Oliver North

 Abu Ghraib has now become a double scandal. The first was six months ago, when a handful of citizen-soldiers committed crimes against a few dozen Iraqi detainees. The second is the committee hearings in which members have engaged in wild-eyed speculation, given credence to unfounded conspiracy allegations and ignored that the prison wrong-doing was reported and investigated, and the perpetrator properly prosecuted and punished. The military's judicial process is playing out as it should. Those who perpetrated the Abu Ghraib offenses are being held accountable. There was no "cover up." There is no "plot" by high-level officials to break U.S. laws or military regulations, or violate international treaties.

 Rep. Duncan Hunter has it exactly right. Referring to the prolonged Senate hearings, Hunter said, "We've got 135,000 kids over there that need leadership, and their leadership can't be dragged back to Washington every couple of days to focus on seven people. And that's what happened," said Hunter.

 "Those people are now being pulled out of those battlefield positions," Hunter explained, "and brought over to continue to hammer on an investigation, which already encompasses six full investigations in which the seven bad apples who have been focused on so far will end up writing books, being well-publicized." Reporters have "given more attention to these seven people and what they did than to the invasion of Normandy," Hunter said.

 Instead of requiring generals to fly halfway around the world to grill them about Abu Ghraib, the Armed Services Committee might want to concentrate on finding the murderers of American Nick Berg, who was brutally murdered by decapitation two weeks ago. Or perhaps committee members could devote their energies to closed hearings aimed at providing more "Warlocks" for our troops serving in Iraq and Afghanistan.

 The Warlock is a suitcase-sized device that creates an "electronic bubble," effectively jamming radio signals which terrorists use to remotely detonate improvised explosive devices -- IEDs. From June 15, 2003, to Jan. 7, 2004, 1,138 improvised explosives have been used to attack coalition soldiers -- an average of more than five per day. More Warlocks could help reduce this toll. A Senate Armed Services Committee sincerely interested in winning the war in Iraq with the least possible loss of life would fund more of what the troops need to accomplish this mission.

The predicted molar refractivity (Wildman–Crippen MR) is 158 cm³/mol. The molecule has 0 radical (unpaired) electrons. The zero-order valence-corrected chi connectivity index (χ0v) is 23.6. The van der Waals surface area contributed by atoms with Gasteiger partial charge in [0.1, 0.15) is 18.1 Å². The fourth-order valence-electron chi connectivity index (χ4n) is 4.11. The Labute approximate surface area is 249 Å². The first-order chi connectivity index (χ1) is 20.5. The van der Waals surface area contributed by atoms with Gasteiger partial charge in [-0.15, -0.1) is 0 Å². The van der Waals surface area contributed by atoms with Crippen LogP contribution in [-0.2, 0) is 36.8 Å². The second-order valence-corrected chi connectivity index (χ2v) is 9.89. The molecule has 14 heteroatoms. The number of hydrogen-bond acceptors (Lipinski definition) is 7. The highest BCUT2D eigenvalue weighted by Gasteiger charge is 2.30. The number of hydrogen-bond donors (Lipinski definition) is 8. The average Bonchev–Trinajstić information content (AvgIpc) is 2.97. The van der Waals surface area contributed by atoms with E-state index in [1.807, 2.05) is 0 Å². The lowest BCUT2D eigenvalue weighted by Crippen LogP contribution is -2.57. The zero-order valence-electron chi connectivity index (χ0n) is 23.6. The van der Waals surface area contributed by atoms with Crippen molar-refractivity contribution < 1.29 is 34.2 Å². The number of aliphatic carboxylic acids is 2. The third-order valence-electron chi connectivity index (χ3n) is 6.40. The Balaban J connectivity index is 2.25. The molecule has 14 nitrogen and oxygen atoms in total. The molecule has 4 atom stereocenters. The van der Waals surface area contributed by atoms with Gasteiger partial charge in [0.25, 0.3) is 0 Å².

The same can be said of the politicians on the 9-11 Commission. The commission was supposed to find ways in which we could better defend ourselves against terrorism. Instead, the panel's members, aided and abetted by a press corps salivating for salacious sound bites, have created a forum for partisan political protesters to shout down speakers, wave signs and play the blame game. 

 After enduring such an outburst this week, former New York City Mayor Rudolph Giuliani was moved to say, "The blame should clearly be directed at one source and one source alone: the terrorists who killed our loved ones."

 And then the man who was nearly killed himself on 9-11 offered some advice that it would be wise for both the Senate Armed Services Committee and the commission to heed: "Our enemy is not each other, but the terrorists who attacked us."


Oliver North

Oliver North is a nationally syndicated columnist, the host of War Stories on the Fox News Channel, the author of the new novel Heroes Proved and the co-founder of Freedom Alliance, an organization that provides college scholarships to the children of U.S. military personnel killed or permanently disabled in the line of duty. Join Oliver North in Israel by going to www.olivernorthisrael.com.



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